“We have always had a thesis [that] there would be greater emphasis on fintechs being compliant with a bank’s regulated rails,” he says. “So, I don’t think our investment thesis has changed, but I think the market is definitely moving in our direction,” especially in the areas of blockchain technology and banking as a service, or BaaS.

Activity at the venture capital divisions of the largest U.S. banks has not cooled off significantly either, says Grant Easterbrook, a fintech consultant.

“While the total dollars involved may be down relative to 2021 — as firms retrench in a down market and valuations fall — I am not seeing any signs of a major pullback from fintech,” Easterbook says. “Banks know that technology continues to be both a weakness and an opportunity, and they are looking for deals.”

Carey Ransom, managing director of the BankTech Ventures fund, is on the hunt for “real solutions to real problems,” and thinks the fintech shakeout will benefit investors like him. His goal is to find fintechs that can be of value to the more than 100 community banks in his fund by advancing their digital transformation efforts in some way. So the fund isn’t just injecting capital, but helping the fintechs grow.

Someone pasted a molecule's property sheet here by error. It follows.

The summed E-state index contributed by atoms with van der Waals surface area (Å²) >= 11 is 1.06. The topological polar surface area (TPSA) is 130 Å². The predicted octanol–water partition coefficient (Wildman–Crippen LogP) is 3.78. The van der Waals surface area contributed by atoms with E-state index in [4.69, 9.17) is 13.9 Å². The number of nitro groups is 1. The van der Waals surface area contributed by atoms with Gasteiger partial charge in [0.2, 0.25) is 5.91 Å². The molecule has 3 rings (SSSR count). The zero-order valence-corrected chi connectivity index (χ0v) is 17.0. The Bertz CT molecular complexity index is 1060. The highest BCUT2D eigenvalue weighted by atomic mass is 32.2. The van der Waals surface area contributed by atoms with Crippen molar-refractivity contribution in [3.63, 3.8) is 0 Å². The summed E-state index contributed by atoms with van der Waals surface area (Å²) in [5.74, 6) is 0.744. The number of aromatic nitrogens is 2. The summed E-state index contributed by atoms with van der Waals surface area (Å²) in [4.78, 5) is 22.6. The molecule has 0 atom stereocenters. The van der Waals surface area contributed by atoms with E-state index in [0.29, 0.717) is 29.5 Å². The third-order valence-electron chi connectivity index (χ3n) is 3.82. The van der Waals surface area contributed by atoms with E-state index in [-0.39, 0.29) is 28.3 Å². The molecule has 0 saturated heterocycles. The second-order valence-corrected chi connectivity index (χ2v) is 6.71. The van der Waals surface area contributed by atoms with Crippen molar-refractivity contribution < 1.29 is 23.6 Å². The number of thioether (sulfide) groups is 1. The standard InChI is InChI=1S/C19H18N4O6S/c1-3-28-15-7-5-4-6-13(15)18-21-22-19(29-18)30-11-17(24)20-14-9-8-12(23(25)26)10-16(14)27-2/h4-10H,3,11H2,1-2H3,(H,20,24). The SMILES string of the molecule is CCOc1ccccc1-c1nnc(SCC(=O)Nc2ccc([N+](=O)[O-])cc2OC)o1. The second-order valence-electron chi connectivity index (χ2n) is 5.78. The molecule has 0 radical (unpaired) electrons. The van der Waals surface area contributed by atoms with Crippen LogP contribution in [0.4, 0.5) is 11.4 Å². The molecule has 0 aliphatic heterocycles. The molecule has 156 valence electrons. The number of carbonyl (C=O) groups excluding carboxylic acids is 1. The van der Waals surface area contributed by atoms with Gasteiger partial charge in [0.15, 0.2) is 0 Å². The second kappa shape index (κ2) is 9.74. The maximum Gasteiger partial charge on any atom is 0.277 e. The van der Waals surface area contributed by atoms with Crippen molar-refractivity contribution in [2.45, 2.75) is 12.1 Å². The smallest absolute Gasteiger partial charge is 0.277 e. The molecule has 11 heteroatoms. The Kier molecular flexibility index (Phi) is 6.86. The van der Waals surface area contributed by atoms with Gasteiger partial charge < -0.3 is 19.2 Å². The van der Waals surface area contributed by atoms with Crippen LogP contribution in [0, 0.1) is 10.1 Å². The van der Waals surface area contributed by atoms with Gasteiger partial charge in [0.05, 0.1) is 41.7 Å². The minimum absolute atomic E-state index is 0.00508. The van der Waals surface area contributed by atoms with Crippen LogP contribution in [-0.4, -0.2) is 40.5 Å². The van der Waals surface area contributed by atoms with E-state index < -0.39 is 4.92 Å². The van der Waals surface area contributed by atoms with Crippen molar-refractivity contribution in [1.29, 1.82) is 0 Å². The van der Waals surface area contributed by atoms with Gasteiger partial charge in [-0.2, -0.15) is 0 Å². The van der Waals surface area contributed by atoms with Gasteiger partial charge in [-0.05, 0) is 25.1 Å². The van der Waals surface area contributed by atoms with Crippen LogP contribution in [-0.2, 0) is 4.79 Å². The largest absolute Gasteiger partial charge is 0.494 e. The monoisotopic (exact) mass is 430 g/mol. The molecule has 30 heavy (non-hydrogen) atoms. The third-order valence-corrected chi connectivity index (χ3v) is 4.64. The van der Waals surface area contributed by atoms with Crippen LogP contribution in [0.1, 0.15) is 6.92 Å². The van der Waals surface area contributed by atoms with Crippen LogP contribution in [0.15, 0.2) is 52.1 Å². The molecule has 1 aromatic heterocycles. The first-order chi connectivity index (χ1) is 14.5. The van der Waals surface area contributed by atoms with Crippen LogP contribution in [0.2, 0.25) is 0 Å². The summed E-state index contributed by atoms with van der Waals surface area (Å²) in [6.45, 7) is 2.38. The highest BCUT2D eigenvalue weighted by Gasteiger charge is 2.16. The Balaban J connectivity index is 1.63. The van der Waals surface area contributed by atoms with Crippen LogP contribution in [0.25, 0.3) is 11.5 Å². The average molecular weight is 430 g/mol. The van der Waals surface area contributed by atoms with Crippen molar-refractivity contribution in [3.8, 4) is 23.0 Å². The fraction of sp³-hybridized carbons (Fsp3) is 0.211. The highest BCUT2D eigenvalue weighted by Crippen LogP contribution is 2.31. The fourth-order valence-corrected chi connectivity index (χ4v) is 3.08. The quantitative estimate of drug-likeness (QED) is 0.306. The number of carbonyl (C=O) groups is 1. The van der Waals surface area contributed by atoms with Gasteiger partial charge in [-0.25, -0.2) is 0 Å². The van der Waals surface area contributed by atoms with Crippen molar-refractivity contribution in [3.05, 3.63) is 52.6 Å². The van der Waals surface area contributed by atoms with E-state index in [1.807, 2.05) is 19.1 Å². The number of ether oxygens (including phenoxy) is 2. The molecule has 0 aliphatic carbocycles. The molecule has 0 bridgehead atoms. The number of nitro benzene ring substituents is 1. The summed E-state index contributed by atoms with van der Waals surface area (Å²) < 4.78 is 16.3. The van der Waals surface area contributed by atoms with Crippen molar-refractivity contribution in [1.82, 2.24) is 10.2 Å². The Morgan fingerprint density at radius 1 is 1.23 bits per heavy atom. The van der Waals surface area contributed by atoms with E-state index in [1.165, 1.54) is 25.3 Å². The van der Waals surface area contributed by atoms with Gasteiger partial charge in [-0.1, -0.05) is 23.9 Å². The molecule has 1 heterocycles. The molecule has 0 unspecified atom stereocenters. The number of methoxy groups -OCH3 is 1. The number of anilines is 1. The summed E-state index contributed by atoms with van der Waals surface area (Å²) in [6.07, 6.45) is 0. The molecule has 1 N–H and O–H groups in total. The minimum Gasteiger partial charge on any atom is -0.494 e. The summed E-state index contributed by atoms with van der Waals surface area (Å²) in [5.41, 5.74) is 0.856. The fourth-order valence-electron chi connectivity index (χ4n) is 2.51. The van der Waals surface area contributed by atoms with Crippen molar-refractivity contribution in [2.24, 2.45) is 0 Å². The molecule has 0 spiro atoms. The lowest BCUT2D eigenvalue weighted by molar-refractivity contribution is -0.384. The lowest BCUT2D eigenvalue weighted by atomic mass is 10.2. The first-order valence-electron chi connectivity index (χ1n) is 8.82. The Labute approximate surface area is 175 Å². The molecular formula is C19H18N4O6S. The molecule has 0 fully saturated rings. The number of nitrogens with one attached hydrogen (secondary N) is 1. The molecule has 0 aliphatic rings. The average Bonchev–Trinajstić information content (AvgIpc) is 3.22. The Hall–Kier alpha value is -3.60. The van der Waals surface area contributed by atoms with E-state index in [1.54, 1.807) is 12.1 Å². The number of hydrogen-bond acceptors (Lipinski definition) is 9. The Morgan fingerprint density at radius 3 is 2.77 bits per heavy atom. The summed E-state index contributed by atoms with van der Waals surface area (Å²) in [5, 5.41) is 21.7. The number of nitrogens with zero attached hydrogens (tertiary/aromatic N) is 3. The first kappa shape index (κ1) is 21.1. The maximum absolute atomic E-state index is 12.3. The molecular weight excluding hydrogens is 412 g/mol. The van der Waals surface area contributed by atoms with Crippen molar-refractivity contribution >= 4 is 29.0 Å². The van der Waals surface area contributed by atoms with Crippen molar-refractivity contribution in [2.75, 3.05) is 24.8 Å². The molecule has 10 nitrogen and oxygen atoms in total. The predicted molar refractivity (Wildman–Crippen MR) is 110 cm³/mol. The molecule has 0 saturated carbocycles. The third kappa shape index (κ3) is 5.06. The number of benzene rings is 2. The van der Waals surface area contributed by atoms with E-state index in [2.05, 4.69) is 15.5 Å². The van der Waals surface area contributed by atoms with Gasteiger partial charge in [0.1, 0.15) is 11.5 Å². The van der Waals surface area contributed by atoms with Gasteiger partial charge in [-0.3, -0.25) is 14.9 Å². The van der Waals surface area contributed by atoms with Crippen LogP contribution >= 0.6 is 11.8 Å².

“We have increasing relevance in a market shift like this,” Ransom says. “We have a very clear value proposition.”

In his view, the market had gotten out of whack with all the free-flowing money over the last year. Now the focus is on more sensible valuation metrics. “Some of it is just returning back to the right valuations and fundamentals,” he says.

David Francione, managing director and head of fintech at Capstone Partners in Boston, has a similar take, pointing out that 2021 skewed perceptions in more ways than one. With the pent-up demand following the Covid-19 pandemic, “2021 was a record year by anybody’s imagination for any metric.”

He notes that investment in fintechs for this year is up compared to the years prior to 2021, so he thinks the dramatic drop-off needs to be put into perspective. “If you strip out 2021, and you look at the prior three or so years before that, this year is still a record year, relatively speaking,” Francione says.